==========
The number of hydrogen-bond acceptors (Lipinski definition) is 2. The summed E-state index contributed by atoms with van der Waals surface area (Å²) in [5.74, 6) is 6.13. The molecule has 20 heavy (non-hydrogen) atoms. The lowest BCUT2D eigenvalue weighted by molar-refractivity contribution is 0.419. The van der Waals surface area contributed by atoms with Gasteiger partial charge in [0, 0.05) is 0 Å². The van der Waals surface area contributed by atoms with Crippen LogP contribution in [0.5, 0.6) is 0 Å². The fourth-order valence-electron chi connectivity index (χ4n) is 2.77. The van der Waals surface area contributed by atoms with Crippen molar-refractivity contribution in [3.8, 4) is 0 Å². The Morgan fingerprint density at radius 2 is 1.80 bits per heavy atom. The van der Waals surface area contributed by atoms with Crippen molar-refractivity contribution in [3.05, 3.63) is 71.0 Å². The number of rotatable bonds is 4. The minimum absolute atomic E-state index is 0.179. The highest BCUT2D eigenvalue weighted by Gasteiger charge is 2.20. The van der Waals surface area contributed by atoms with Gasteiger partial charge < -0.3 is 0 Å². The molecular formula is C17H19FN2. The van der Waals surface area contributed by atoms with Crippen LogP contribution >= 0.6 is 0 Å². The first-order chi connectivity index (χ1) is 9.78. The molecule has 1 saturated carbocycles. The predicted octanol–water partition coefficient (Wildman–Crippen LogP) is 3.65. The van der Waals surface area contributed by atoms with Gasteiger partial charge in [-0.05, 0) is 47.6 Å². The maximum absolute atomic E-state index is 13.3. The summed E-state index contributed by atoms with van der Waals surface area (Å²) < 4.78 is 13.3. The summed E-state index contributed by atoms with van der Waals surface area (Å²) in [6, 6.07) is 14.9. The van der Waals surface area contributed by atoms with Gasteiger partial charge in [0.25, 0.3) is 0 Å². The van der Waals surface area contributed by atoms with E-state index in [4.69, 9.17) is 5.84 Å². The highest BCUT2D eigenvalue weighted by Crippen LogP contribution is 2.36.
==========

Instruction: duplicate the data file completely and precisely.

The number of hydrogen-bond acceptors (Lipinski definition) is 2. The summed E-state index contributed by atoms with van der Waals surface area (Å²) in [5.74, 6) is 6.13. The molecule has 20 heavy (non-hydrogen) atoms. The lowest BCUT2D eigenvalue weighted by molar-refractivity contribution is 0.419. The van der Waals surface area contributed by atoms with Gasteiger partial charge in [0, 0.05) is 0 Å². The van der Waals surface area contributed by atoms with Crippen LogP contribution in [0.5, 0.6) is 0 Å². The fourth-order valence-electron chi connectivity index (χ4n) is 2.77. The van der Waals surface area contributed by atoms with Crippen molar-refractivity contribution in [3.8, 4) is 0 Å². The Morgan fingerprint density at radius 2 is 1.80 bits per heavy atom. The van der Waals surface area contributed by atoms with Crippen molar-refractivity contribution in [3.05, 3.63) is 71.0 Å². The number of rotatable bonds is 4. The minimum absolute atomic E-state index is 0.179. The highest BCUT2D eigenvalue weighted by Gasteiger charge is 2.20. The van der Waals surface area contributed by atoms with Gasteiger partial charge < -0.3 is 0 Å². The molecular formula is C17H19FN2. The van der Waals surface area contributed by atoms with Crippen LogP contribution >= 0.6 is 0 Å². The first-order chi connectivity index (χ1) is 9.78. The molecule has 1 saturated carbocycles. The predicted octanol–water partition coefficient (Wildman–Crippen LogP) is 3.65. The van der Waals surface area contributed by atoms with Gasteiger partial charge in [-0.05, 0) is 47.6 Å². The maximum absolute atomic E-state index is 13.3. The summed E-state index contributed by atoms with van der Waals surface area (Å²) < 4.78 is 13.3. The summed E-state index contributed by atoms with van der Waals surface area (Å²) in [6, 6.07) is 14.9. The van der Waals surface area contributed by atoms with Gasteiger partial charge in [0.25, 0.3) is 0 Å². The van der Waals surface area contributed by atoms with E-state index in [4.69, 9.17) is 5.84 Å². The highest BCUT2D eigenvalue weighted by Crippen LogP contribution is 2.36.